After more than a year of wrangling, between officials in the United States and Mexico, this pedestrian crossing has now opened officially. KRTS spoke to residents of Boquillas, Mexico, about their joy and relief for the port opening.

On this day, in which this new border crossing opened, there was a immigration rally in Washington D.C. in a gathering called “All-In For Citizenship.”Previous KRTS News reports on the border opening were filed in March 2013, November 2012, and even back in January 2011. Lorne Matalon also filed a Fronteras news report in January 2013.

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Formalizing A Border Crossing At Boquillas

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[audio:http://lornematalon.com/wp-content/uploads/2013/01/Boquillas_Final_audio.mp3]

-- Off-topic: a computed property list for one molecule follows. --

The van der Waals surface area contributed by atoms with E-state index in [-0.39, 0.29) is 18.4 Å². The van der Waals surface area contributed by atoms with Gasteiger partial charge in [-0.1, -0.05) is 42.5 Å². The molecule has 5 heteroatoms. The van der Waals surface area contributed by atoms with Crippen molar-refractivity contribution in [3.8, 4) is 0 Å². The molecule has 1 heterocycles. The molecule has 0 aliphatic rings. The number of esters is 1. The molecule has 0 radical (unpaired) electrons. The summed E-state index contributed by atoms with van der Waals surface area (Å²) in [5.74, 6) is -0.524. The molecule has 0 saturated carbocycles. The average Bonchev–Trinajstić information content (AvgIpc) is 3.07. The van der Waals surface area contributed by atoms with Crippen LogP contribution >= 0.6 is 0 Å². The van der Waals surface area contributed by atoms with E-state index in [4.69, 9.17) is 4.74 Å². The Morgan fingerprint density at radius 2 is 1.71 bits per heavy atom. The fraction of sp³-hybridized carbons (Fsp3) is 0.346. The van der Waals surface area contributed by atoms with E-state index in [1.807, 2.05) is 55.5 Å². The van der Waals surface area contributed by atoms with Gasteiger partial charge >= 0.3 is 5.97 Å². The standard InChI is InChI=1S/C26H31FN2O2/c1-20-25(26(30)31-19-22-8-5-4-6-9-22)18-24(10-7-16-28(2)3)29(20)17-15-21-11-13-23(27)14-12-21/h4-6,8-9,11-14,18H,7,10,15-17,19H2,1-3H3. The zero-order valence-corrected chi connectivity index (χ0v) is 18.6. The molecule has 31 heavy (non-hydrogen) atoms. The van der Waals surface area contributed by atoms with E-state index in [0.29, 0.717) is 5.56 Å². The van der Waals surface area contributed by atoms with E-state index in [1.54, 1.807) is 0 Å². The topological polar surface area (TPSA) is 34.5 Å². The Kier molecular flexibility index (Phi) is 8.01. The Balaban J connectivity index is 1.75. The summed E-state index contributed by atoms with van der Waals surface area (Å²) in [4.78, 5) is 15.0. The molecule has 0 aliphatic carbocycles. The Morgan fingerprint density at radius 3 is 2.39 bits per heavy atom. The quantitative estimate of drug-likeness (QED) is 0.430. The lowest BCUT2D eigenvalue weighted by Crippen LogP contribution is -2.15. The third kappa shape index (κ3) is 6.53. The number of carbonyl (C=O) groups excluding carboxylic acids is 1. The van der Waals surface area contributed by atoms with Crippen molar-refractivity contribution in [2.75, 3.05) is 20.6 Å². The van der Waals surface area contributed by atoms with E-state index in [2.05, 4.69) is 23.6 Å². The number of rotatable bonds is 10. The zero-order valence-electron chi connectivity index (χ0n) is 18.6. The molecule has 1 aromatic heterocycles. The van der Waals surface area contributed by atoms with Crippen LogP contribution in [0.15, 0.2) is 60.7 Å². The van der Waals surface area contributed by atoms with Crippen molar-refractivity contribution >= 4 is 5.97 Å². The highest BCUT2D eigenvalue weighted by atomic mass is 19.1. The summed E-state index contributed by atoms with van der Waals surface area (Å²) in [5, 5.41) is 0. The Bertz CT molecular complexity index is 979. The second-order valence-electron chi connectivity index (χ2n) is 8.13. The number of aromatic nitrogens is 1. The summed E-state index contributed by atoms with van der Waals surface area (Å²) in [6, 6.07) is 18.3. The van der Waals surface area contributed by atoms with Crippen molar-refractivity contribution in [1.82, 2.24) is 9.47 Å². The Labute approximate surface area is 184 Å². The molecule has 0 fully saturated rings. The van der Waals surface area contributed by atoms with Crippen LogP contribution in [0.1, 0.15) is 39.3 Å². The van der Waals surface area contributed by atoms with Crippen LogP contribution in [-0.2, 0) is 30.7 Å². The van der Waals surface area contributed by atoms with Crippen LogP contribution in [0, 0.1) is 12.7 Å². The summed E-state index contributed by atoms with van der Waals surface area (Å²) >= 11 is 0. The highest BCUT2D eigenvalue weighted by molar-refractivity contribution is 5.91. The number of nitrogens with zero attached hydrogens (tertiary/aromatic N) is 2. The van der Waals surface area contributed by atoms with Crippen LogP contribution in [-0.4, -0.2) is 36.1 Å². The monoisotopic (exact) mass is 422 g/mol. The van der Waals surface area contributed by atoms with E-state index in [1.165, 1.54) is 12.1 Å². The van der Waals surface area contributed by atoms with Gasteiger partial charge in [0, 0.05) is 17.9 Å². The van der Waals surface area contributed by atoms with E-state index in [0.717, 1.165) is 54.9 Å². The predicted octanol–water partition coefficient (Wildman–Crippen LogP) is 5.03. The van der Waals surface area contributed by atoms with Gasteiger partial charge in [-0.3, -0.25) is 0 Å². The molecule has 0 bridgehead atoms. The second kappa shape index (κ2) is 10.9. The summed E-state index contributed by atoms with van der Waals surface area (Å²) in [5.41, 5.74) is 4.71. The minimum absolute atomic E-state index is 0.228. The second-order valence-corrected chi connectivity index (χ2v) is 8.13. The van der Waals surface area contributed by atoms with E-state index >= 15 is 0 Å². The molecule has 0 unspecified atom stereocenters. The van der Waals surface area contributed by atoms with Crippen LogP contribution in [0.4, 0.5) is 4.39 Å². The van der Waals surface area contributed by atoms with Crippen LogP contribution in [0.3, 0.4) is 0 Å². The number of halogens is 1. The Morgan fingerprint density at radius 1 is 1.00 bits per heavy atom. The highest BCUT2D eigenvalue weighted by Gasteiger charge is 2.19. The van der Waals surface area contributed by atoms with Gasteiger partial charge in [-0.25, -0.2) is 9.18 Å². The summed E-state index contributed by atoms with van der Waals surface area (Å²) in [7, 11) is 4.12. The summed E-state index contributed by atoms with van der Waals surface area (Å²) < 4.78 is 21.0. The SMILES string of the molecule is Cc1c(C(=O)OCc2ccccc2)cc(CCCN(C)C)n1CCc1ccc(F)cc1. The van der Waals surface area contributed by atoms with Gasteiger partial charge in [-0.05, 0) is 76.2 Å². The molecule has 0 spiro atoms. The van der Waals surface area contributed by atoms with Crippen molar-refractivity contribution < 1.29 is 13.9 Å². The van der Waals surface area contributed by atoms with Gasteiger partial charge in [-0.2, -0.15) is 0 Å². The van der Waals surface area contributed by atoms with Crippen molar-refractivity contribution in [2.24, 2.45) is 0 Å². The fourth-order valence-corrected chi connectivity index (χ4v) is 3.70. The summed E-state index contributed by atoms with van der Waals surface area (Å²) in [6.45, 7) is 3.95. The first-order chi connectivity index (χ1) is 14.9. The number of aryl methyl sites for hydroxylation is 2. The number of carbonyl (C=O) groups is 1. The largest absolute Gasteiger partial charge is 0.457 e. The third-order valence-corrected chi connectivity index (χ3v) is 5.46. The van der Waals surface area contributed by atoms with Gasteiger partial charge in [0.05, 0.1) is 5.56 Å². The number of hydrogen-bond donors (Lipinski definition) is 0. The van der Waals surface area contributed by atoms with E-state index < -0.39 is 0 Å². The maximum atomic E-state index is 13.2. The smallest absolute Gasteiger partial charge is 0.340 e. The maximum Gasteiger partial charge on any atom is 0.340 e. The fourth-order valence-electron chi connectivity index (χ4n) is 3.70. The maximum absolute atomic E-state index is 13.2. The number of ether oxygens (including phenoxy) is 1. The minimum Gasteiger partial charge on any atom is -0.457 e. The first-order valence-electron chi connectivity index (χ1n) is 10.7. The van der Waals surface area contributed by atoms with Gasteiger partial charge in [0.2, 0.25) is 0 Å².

BIG BEND NATIONAL PARK, Texas — A formal border crossing with Mexico will open soon, linking Rio Grande Village — located inside Big Bend National Park in Texas — and the village of Boquillas, Mexico. Documents have now been sent to the government printing office, one of the final steps before a new border station opens. This story is part of the Fronteras Desk project, a reporting initiative led by a consortium of NPR stations in the southwest.

A Mexican citizen paddles his canoe from the northern shoreline of the Rio Grande into Coahuila, Mex. near Boquillas.

A Mexican citizen paddles his canoe from the northern shoreline of the Rio Grande into Coahuila, Mex. near Boquillas.

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People on either side used to cross freely to exchange goods and services. But after 9-11, the United States declared all informal crossings such as this one illegal. There are hopes on both sides of the border that this legal border crossing will bring economic revival.

The border may be sealed at Boquillas, Mexico. But the solitary sound of a Mexican man singing — his name is Victor Valdez — soars across the river. He asks, “Want to hear another song?”

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Mezcal Production Drawing Mexicans Back Home